Spouses are wonderful things. If you don’t have one, I heartily suggest you go out and get one.
I say this because last week my lovely wife was talking about the concert version of “Ragtime” and about making plans to go and, mired as I often am in the daunting logistics and responsibilities that fill my blessed life to overflowing, I expressed vague discontent about wanting to try to fit it in. Well, she was planning to go whether I was going or not, and she encouraged me to get over myself and get my ass out there.
OH. MY. GOD. The production that the enterprising young Artistic Director at Stage 1, Chase Kniffen, put together (along with legions of helpers, including his managing director Peggy Thibodeau) was breathtaking. If this is the kind of work we can expect from Stage 1, well, there is no doubt that this newest theater company will have a big impact on the local scene.
The articulate Mr. Miller at the Barksdale Blog has already done a great job of talking about the event, placing it in context and describing the vibe. I’ll just add a few of my favorite moments / aspects:
Ø What a great subdued feeling there was as the performers came on stage. Who could have known what awesomeness was about to be unleashed?
Ø Richard Koch’s Russian accent was just one reason I loved his performance. Richard is so good at being a vibrant comic character, it was a treat to see him portray such depth and humanity with his Tateh.
Ø Debra Wagoner’s sweetness and empathy was as clear as her mighty voice. Some people wear their hearts on their sleeve; can an actress wear hers on her vocal chords? If so, that would be Debra whose compelling performance centered the whole production.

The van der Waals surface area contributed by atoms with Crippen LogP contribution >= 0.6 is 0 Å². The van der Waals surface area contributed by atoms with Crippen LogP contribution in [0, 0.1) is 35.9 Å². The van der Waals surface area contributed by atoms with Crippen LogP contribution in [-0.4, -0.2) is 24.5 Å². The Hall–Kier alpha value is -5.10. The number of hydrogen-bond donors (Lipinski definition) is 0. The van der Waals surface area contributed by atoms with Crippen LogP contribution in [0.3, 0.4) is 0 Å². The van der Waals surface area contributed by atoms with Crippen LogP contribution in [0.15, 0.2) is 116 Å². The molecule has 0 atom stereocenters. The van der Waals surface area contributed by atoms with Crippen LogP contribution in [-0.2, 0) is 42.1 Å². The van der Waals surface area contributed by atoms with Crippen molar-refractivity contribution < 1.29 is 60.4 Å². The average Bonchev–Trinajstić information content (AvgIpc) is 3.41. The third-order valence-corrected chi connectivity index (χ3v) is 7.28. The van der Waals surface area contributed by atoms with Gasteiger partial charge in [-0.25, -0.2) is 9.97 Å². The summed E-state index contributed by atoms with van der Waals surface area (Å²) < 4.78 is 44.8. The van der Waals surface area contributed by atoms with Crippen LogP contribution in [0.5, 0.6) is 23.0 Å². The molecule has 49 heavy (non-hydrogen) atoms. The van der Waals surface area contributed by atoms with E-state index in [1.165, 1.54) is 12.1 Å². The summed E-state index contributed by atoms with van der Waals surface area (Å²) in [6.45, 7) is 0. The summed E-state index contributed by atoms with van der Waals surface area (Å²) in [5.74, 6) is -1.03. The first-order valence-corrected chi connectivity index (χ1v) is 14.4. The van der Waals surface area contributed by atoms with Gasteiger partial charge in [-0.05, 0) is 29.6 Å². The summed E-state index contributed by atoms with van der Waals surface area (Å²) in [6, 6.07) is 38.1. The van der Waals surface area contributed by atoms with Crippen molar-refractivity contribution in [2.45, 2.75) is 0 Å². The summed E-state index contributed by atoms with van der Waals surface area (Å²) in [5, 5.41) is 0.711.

Ø Jerold Solomon and Desiree Roots Centeio delivered the killer song of the night with “Wheels of a Dream” and I was sure the house was going to leap into a standing ovation right after it was over. But as affecting to me as hearing those two fabulously accomplished singers was to watch people like Robyn O’Neill and Jan Guarino watching the performance with absolutely rapt wonder and admiration. Here are two veterans of literally dozens of shows who have seen – and have been responsible for – hundreds of magic moments on stage, but it was clear that they were as blown away as the rest of us. Do I tear up just at the memory? Oh, yes I do. (And PS to Jerold: please come back to Richmond again. Please! It was great to see you and experience your big, bold voice once again.)
Ø Katrinah Lewis as “Sarah’s Friend” – though uncredited – was also an emotional knockout. Her unrestrained delivery of “Til We Reach That Day” rocked the house and seemed to rock her down to her toes as well. I could have watched her do that song over and over again.
Ø There was much comic relief to be found in “What a Game,” just one of the great songs that highlighted a truly incredible ensemble. To see the likes of Audra Honaker, Alia Bisharat, Cathy Motley-Fitch, Jackie Jones, Billy Christopher Maupin, Dustin Faltz, Maggie Roop, Ali Thibodaeu, and many many more – all of them headliners in their own right – singing backup was just one barometer of the strength of the crew that Chase put together.
When the show ended, I was weighed down with an alternately sleepy and grumpy 4-year old so I didn’t get to give my congratulations to many people face-to-face. But the whole Ragtime crew – including musical director Sherri Matthews – deserves a thunderous thanks and congratulations for this accomplishment. I now look forward to “tick…tick…Boom!” with feverish anticipation!